In the midst of a global pandemic and all the hardships of social distancing, it is important to find comfort in the familiar. Hobbies and personal interests are good ways to channel pent up energies (because gyms are closed) and unrelenting anxieties (because this thing is crazy on so many levels). But there is one first-world habit that should be curtailed at this time: retail therapy.
Even as millions of people are unemployed and unsure of how they will pay their bills, online shopping for non-essential goods and services has risen significantly in the last eight weeks. People are buying things they believe will make sheltering at home easier; they are looking to alleviate the pain of all the unknowns. If pre-corona shopping featured panic buying of unnecessary amounts of toilet paper and canned goods, the real-time corona is being marked by impulse purchases and increased spending on luxury items (alcohol being at the top of the list).
This behavior is dangerous for those who already struggle with financial health; it threatens even those who know how to handle their money, but are struggling to find strength and control in these uncertain times. There are many things driving this behavior, chief among them is boredom. Nobody has anywhere to go or anyone to spend time with, so they are finding solace and excitement in the online retailers. Getting a package delivered during this outbreak is giving people the thrills they would have found elsewhere, in healthier activities, before the pandemic.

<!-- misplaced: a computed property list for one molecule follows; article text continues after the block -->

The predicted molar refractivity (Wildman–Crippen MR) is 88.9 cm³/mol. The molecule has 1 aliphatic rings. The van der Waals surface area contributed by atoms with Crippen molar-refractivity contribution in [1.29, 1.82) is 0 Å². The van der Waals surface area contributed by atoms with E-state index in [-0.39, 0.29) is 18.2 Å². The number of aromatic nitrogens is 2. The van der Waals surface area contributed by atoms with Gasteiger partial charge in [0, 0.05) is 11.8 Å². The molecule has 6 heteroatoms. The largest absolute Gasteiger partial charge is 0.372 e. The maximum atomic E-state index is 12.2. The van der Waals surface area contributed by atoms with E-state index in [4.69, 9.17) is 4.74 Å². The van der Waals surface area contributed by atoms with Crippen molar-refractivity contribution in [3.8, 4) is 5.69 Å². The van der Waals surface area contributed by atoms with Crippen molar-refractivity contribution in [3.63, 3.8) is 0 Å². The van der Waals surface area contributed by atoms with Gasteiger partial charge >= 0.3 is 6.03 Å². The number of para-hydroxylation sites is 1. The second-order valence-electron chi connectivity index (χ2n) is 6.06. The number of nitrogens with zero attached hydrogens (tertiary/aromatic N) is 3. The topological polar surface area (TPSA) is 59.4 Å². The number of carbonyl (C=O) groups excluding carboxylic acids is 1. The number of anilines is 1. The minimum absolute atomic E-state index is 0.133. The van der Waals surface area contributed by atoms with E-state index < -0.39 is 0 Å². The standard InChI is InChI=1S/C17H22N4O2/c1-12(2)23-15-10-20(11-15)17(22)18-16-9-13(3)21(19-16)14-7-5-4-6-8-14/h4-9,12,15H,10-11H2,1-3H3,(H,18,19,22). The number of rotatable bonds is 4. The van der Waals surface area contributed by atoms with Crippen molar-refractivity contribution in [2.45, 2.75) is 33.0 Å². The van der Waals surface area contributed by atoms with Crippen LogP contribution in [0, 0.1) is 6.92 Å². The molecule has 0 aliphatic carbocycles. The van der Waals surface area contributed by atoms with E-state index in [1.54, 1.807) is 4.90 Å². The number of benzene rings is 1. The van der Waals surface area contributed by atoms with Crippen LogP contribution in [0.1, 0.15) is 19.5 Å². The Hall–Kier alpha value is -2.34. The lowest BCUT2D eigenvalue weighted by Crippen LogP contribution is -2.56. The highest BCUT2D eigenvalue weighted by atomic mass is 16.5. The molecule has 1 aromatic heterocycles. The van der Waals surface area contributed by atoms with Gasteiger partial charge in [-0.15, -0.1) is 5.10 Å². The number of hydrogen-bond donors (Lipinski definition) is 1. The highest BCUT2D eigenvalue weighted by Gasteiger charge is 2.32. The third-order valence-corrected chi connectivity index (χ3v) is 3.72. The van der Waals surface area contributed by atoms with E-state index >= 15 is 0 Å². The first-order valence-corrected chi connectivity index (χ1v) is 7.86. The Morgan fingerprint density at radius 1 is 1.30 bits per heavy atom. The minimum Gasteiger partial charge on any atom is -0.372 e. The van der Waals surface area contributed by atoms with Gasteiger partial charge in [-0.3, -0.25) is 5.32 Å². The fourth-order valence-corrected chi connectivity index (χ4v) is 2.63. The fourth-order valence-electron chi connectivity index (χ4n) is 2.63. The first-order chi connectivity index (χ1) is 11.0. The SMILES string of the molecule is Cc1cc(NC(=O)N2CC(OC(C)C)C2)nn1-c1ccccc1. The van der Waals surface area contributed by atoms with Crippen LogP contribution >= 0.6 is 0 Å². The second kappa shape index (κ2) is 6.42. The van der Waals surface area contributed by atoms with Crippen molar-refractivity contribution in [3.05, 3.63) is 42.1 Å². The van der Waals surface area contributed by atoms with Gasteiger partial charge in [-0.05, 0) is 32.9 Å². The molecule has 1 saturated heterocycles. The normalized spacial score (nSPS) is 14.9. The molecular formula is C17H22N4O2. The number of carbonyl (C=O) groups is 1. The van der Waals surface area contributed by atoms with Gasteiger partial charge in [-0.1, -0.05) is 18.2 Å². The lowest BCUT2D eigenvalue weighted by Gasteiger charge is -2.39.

The most important thing any quarantined shopaholic should do is identify their triggers. If the new sweater purchase is being fueled by anxiety, or the new kitchen appliance is being considered because of boredom, it is time to take a break from the screen. Another critical step is finding alternative ways of getting the same satisfaction. Exercise, meditation, laughing with a friend, or even cooking a wholesome meal, can provide the same rush as spending money. Wish lists are also a good way of curating desired items without actually spending money. By putting the item on their list, consumers feel like they are one step closer to owning it, but giving themselves time to think about the actual purchase.
Budgeting is the most strategic way of fighting against corona overspending. Build a budget that allows for some splurging, but not excessive squandering of cash. Financial advisors recommend limiting online purchases to a specific dollar amount or number of items. The goal is to train the stuck-at-home, looking-for- comfort consumer to buy one thing OR the other, but not everything in their cart. Setting specific times for online shopping also reduces mindless browsing. Staying focused and realistic about immediate needs, versus wants and long-term nice to haves, ensure intentional shopping.
This is certainly a challenging time. Take steps to stay physically and fiscally safe to ensure your wellbeing now and in the future.